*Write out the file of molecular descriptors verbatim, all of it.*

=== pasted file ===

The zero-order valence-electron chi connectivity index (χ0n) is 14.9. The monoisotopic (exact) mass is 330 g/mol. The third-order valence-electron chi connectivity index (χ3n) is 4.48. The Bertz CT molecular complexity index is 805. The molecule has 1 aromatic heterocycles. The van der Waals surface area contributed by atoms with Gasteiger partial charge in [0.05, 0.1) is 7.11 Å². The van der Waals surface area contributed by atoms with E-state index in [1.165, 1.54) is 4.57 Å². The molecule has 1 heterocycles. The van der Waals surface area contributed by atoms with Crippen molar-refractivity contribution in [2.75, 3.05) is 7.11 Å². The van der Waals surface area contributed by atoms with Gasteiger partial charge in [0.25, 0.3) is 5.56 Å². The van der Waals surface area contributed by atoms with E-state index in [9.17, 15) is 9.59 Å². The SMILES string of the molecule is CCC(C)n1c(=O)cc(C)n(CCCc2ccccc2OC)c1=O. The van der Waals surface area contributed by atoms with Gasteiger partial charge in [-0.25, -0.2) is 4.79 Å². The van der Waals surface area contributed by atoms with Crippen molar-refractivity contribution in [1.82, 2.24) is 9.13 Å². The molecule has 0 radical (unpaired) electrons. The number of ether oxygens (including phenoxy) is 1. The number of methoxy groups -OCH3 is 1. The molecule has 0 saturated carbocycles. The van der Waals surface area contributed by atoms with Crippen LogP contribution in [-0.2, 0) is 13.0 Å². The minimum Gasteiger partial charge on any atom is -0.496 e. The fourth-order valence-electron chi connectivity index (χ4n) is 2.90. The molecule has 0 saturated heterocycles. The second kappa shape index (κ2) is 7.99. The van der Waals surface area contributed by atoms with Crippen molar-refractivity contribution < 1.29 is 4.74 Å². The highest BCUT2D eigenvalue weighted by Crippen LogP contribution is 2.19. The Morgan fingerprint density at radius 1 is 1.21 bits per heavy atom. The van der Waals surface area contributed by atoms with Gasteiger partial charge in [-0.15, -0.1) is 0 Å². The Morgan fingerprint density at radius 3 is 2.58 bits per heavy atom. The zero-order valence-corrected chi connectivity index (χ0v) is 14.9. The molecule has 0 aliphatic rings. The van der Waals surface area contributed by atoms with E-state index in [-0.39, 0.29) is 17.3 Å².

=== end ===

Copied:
The zero-order valence-electron chi connectivity index (χ0n) is 14.9. The monoisotopic (exact) mass is 330 g/mol. The third-order valence-electron chi connectivity index (χ3n) is 4.48. The Bertz CT molecular complexity index is 805. The molecule has 1 aromatic heterocycles. The van der Waals surface area contributed by atoms with Gasteiger partial charge in [0.05, 0.1) is 7.11 Å². The van der Waals surface area contributed by atoms with E-state index in [1.165, 1.54) is 4.57 Å². The molecule has 1 heterocycles. The van der Waals surface area contributed by atoms with Crippen molar-refractivity contribution in [2.75, 3.05) is 7.11 Å². The van der Waals surface area contributed by atoms with Gasteiger partial charge in [0.25, 0.3) is 5.56 Å². The van der Waals surface area contributed by atoms with E-state index in [9.17, 15) is 9.59 Å². The SMILES string of the molecule is CCC(C)n1c(=O)cc(C)n(CCCc2ccccc2OC)c1=O. The van der Waals surface area contributed by atoms with Gasteiger partial charge in [-0.25, -0.2) is 4.79 Å². The van der Waals surface area contributed by atoms with Crippen molar-refractivity contribution in [1.82, 2.24) is 9.13 Å². The molecule has 0 radical (unpaired) electrons. The number of ether oxygens (including phenoxy) is 1. The number of methoxy groups -OCH3 is 1. The molecule has 0 saturated carbocycles. The van der Waals surface area contributed by atoms with Crippen LogP contribution in [-0.2, 0) is 13.0 Å². The minimum Gasteiger partial charge on any atom is -0.496 e. The fourth-order valence-electron chi connectivity index (χ4n) is 2.90. The molecule has 0 saturated heterocycles. The second kappa shape index (κ2) is 7.99. The van der Waals surface area contributed by atoms with Crippen molar-refractivity contribution < 1.29 is 4.74 Å². The highest BCUT2D eigenvalue weighted by Crippen LogP contribution is 2.19. The Morgan fingerprint density at radius 1 is 1.21 bits per heavy atom. The van der Waals surface area contributed by atoms with Gasteiger partial charge in [-0.15, -0.1) is 0 Å². The Morgan fingerprint density at radius 3 is 2.58 bits per heavy atom. The zero-order valence-corrected chi connectivity index (χ0v) is 14.9. The molecule has 0 aliphatic rings. The van der Waals surface area contributed by atoms with E-state index in [-0.39, 0.29) is 17.3 Å².